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Tag: strangers

Loaner dogs: There’s an app for that … but should there be?

barknborrow

Once again, I’m app-rehensive.

Seems to me we’re turning to apps for just about everything these days — even to accomplish all the simple things that used to come naturally, in time, with a little effort.

Want all the ingredients to cook up a tasty dinner? Don’t go to the grocery store. Fire up an app and have them delivered. Want a ride from here to there, a date, a wife, a plumber, travel directions? Turn to an app.

Need an inspirational phrase or selection of scripture to get through your day? Need to know what the weather’s doing? Don’t open a Bible. Don’t step outside. Fire up an app.

There are, of course, plenty of apps you can use to buy or adopt a dog, or at least get pointed in the right direction. But now comes an app aimed at those who want a dog but can’t have one.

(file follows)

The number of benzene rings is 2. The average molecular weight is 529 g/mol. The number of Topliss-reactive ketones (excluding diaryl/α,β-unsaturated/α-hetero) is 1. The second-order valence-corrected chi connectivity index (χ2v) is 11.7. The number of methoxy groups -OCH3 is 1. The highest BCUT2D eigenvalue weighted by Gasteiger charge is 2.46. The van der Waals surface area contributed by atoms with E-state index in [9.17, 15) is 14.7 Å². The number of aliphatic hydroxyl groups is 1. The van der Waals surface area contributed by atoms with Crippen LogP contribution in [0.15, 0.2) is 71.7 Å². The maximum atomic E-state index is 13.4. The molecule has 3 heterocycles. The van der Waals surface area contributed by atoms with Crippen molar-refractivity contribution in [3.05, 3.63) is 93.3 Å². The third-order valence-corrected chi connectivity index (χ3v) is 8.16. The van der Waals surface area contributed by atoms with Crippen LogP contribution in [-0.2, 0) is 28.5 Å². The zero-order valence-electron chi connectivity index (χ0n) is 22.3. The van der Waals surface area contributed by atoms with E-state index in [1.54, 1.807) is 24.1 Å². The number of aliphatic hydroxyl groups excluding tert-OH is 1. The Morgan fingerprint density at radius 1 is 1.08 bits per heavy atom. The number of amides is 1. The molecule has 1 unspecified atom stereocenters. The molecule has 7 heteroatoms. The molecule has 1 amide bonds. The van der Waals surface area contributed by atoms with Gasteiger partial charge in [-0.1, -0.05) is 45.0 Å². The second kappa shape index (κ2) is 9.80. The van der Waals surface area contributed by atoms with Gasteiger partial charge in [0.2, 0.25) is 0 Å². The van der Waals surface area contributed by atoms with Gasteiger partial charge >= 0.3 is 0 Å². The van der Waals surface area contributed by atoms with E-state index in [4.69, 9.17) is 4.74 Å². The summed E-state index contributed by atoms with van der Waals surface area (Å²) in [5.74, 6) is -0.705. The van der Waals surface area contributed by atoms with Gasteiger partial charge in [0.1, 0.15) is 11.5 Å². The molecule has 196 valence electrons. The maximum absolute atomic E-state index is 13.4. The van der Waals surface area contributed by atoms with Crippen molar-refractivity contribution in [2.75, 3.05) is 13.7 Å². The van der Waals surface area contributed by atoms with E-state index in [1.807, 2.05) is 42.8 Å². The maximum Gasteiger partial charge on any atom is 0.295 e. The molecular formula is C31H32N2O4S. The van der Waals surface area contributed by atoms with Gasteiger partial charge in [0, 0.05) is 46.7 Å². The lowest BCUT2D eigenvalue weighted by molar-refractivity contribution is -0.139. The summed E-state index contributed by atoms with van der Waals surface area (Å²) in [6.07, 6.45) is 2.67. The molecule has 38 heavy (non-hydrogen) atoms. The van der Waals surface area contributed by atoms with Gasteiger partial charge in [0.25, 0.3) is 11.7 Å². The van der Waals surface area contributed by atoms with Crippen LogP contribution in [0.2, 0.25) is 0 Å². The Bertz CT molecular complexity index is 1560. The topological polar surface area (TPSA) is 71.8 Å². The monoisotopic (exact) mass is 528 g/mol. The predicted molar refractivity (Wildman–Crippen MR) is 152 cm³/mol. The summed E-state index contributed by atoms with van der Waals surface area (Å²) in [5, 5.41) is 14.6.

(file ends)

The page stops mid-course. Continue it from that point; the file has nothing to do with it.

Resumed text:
It matches up people who want to spend a limited time with a dog with dog owners who wouldn’t mind a little help — in other words, the app serves as a middle man, as apps often do, charging both sides, as apps often do.

Don’t get me wrong. I’m between dogs, and find myself seeking out a canine fix several times a week. I strongly believe that the joy of dogs should be spread among as many people as possible, and that it’s in a dog’s interest to hang out with as many new people in new situations as possible.

I’m all for those two groups — those with dogs and dog-less folks wanting to spend time with one — getting matched up, assuming all involved are sincere dog-loving sorts without evil agendas. But what’s to assure that?

All these start-up apps promise “screening” and “vetting,” but try to find one that actually describes what steps they take in that process, other than using a vague term like “background check.” You rarely, if ever, will.

My guess is that they all use a background check app for that.

So we end up with psycho Uber drivers, and getting matched up for dates with “millionaire bachelors” who are actually unemployed sex offenders, and plumbers who are only vaguely familiar with what a wrench does.

berkeley2

Berkeley

Bark’N’Borrow is the brainchild of 24-year-old Liam Berkeley.

Berkeley says the app is meant for people who wish they could have a dog, but can’t care for one full-time. It connects them with dog-owners who are willing or wanting to loan them their dog for playdates and sleepovers.